One thing that’s common among many creatives is a desire for an audience, or even better than that, fans. Not ALL creatives, granted, but many indeed. We can spend too much time online chasing down likes, follows, and potential fans.
But sometimes it’s nice to take a break from that. Instead of social networking for exposure, you may want to consider social networking for fellowship. Find other artists who share your passions, your goals, and yes, even your doubts and insecurities. The enthusiasm, guidance, and commiseration that you’ll find can work wonders for your creativity — especially when you’re feeling blocked.
And this is true whether you’re a creative writer, photographer, digital artist, graphic designer, or musician. Convinced? Great! So here are the largest and most effective social networks for finding other like-minded creatives.
For Creative Writing: Goodreads
Goodreads is clearly the #1 social network for avid readers. It’s packed full of features that make it easy to do things like: find new books to read, track and organize all of the books you’ve already read, and even get notified when books on your wishlist go on sale. Any bibliophile who isn’t using this site is missing out.
But Goodreads is also great for writers and authors, too.
Remember, most writers love to read! So even though Goodreads caters to avid readers, writers comprise a large subset of this social network — especially if you include all of those folks who haven’t yet published anything but have works in progress.
Goodreads makes it easy to find and follow authors, create public and private groups and communities, and even if you don’t want to befriend other writers on a personal basis, you can always take advantage of the Ask the Author and Reader Q&A features.
For Photography: Instagram
I firmly believe that photography can improve your personal life, which is also why I stand by those who say that everyone should learn a bit of photography. And on top of that, photography is one hobby that really benefits from shared learning, critiques, and discussions.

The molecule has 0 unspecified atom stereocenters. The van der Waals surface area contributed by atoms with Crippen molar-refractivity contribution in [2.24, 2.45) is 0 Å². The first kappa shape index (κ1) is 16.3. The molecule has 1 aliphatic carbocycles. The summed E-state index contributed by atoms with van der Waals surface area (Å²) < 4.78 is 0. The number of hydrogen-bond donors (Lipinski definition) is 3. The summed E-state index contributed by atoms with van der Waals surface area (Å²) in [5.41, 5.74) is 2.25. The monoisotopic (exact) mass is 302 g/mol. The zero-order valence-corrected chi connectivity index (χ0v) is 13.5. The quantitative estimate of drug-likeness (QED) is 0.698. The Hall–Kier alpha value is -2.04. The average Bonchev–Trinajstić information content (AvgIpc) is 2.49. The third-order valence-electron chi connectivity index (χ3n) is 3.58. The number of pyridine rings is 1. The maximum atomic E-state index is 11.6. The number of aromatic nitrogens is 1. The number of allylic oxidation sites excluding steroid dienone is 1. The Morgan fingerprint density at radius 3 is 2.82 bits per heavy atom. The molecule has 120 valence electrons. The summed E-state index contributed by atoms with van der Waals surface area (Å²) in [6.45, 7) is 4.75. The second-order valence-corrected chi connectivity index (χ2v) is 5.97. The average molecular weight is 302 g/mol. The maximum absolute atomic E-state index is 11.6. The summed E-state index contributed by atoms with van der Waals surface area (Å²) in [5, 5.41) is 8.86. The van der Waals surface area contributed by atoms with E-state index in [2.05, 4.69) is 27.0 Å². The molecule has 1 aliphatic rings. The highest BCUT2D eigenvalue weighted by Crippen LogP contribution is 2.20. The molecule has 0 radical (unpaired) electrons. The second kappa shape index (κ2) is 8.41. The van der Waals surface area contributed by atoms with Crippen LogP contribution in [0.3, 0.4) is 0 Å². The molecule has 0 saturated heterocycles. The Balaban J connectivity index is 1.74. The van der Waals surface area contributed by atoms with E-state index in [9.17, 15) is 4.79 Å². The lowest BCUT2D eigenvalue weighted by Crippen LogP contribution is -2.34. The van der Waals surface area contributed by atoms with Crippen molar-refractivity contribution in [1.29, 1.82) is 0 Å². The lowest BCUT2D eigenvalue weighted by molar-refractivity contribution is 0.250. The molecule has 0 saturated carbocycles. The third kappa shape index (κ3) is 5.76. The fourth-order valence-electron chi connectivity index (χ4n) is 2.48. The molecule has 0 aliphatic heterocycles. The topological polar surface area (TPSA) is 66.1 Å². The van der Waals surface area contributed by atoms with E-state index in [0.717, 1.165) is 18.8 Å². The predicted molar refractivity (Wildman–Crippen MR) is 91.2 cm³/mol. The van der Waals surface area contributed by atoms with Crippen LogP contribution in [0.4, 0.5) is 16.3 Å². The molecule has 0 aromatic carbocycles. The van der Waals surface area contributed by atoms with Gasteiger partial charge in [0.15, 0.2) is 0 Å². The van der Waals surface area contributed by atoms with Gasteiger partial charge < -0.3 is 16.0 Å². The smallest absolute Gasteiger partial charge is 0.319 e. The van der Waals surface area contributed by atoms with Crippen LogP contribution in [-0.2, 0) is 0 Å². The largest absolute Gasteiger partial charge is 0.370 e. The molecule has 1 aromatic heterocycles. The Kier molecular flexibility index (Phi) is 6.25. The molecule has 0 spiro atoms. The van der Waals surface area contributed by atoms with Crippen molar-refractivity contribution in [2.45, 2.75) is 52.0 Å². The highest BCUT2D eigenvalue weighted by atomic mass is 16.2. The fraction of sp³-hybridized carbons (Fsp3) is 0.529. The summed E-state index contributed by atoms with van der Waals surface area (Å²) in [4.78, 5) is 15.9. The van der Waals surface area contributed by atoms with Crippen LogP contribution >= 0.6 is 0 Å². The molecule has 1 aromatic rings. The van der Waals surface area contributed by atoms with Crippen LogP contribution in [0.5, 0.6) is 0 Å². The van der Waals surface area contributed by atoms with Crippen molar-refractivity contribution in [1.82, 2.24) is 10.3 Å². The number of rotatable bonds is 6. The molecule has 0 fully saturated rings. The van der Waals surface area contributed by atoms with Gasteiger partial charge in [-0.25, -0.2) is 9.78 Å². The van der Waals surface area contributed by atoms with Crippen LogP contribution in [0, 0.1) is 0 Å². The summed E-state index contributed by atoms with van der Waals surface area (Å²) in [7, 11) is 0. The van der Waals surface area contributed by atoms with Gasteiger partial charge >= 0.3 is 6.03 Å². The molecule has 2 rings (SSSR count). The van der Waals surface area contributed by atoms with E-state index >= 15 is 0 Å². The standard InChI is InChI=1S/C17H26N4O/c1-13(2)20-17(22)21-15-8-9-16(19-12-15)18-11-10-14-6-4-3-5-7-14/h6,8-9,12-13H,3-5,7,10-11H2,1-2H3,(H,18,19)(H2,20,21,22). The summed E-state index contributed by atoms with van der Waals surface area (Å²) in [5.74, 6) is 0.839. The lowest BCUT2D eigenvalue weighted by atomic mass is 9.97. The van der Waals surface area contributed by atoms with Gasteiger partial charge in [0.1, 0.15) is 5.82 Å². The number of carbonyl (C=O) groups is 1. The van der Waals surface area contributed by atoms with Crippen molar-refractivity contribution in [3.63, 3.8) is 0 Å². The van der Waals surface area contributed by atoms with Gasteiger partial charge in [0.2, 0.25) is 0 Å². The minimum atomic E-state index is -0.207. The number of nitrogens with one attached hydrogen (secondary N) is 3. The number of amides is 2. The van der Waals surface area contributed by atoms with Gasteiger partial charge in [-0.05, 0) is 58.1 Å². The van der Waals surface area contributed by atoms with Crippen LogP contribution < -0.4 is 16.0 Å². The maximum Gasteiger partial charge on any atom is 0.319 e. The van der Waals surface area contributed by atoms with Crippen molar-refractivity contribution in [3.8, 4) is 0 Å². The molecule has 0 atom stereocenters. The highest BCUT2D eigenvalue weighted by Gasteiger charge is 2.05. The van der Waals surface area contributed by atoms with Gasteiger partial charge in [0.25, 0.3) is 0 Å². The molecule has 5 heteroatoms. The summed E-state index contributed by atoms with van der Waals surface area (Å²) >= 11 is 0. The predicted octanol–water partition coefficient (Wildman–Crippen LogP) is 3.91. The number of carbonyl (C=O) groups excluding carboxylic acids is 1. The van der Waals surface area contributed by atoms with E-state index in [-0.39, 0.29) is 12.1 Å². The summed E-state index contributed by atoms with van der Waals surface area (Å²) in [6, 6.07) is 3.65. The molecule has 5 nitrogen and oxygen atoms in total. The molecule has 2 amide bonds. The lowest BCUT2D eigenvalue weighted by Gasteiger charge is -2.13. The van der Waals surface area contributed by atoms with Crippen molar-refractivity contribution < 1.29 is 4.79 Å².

That’s why it’s super important to plug yourself into some kind of photography-related community as soon as you can — and no other social network is as large or as active as Instagram. Ignore this social network at your own peril.
The nice thing about Instagram is that you’ll also be exposing your work to millions of non-photographers in the process, meaning you can expand your potential fan base while networking with other photographers. So even though most people look to 500px as the social network for photographers, Instagram is usually a better use of your time (and isn’t as easily gamed as 500px).
Start by following these amazing Instagram photographers.
Bonus Tip — Supplement your Instagram activity with these photography-related subreddits. In fact, I consider Reddit a must-use site for photographers. No other community has proved as instrumental to my growth as a shutterbug as it has.
For Digital Art: DeviantArt
This oldie-but-a-goodie probably fell off your radar years ago. Launched way back in 2000, DeviantArt remains as one of the longest-surviving communities on the web today. And yes, even now in 2016, it still draws in thousands of submissions every day and millions of visitors per year.
You’ll find more than just digital art on this site, but digital art is certainly its forte. It contains everything from in-progress works from amateur learners to professional-grade concept art from well-known artists like Luke Mancini (who worked on Starcraft and Heroes of the Storm).